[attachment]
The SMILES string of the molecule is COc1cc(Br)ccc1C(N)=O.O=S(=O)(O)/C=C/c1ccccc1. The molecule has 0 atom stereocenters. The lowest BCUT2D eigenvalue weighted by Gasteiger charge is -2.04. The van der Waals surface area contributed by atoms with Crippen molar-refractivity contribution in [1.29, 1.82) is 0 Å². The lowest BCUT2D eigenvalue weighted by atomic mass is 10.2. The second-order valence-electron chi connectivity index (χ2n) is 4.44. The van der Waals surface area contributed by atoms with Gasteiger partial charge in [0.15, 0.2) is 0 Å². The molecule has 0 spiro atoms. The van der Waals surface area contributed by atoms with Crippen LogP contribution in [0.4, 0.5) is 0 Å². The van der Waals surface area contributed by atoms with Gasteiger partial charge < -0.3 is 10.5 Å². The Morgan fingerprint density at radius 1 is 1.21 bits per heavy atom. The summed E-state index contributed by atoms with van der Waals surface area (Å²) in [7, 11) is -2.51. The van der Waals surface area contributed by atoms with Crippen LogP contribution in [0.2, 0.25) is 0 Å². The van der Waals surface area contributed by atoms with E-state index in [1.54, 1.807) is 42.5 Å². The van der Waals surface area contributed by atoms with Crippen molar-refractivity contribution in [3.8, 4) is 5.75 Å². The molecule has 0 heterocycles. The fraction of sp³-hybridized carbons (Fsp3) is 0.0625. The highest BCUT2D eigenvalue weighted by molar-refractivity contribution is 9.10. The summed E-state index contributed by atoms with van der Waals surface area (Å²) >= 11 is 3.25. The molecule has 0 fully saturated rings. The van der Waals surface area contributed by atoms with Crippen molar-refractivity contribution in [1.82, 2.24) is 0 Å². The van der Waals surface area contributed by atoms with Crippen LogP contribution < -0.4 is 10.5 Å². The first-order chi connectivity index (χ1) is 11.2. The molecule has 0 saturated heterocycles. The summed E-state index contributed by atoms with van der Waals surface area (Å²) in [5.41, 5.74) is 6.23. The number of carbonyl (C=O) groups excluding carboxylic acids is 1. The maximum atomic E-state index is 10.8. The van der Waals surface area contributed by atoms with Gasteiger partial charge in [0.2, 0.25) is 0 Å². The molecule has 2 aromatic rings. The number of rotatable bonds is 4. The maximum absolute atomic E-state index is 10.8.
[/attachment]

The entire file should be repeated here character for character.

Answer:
The SMILES string of the molecule is COc1cc(Br)ccc1C(N)=O.O=S(=O)(O)/C=C/c1ccccc1. The molecule has 0 atom stereocenters. The lowest BCUT2D eigenvalue weighted by Gasteiger charge is -2.04. The van der Waals surface area contributed by atoms with Crippen molar-refractivity contribution in [1.29, 1.82) is 0 Å². The lowest BCUT2D eigenvalue weighted by atomic mass is 10.2. The second-order valence-electron chi connectivity index (χ2n) is 4.44. The van der Waals surface area contributed by atoms with Gasteiger partial charge in [0.15, 0.2) is 0 Å². The molecule has 0 spiro atoms. The van der Waals surface area contributed by atoms with Crippen LogP contribution in [0.4, 0.5) is 0 Å². The van der Waals surface area contributed by atoms with Gasteiger partial charge < -0.3 is 10.5 Å². The Morgan fingerprint density at radius 1 is 1.21 bits per heavy atom. The summed E-state index contributed by atoms with van der Waals surface area (Å²) in [7, 11) is -2.51. The van der Waals surface area contributed by atoms with Crippen LogP contribution in [0.2, 0.25) is 0 Å². The van der Waals surface area contributed by atoms with E-state index in [1.54, 1.807) is 42.5 Å². The van der Waals surface area contributed by atoms with Crippen molar-refractivity contribution in [3.8, 4) is 5.75 Å². The molecule has 0 heterocycles. The fraction of sp³-hybridized carbons (Fsp3) is 0.0625. The highest BCUT2D eigenvalue weighted by molar-refractivity contribution is 9.10. The summed E-state index contributed by atoms with van der Waals surface area (Å²) >= 11 is 3.25. The molecule has 0 fully saturated rings. The van der Waals surface area contributed by atoms with Crippen molar-refractivity contribution in [1.82, 2.24) is 0 Å². The van der Waals surface area contributed by atoms with Crippen LogP contribution < -0.4 is 10.5 Å². The first-order chi connectivity index (χ1) is 11.2. The molecule has 0 saturated heterocycles. The summed E-state index contributed by atoms with van der Waals surface area (Å²) in [5.41, 5.74) is 6.23. The number of carbonyl (C=O) groups excluding carboxylic acids is 1. The maximum atomic E-state index is 10.8. The van der Waals surface area contributed by atoms with Gasteiger partial charge in [0.2, 0.25) is 0 Å². The molecule has 2 aromatic rings. The number of rotatable bonds is 4. The maximum absolute atomic E-state index is 10.8.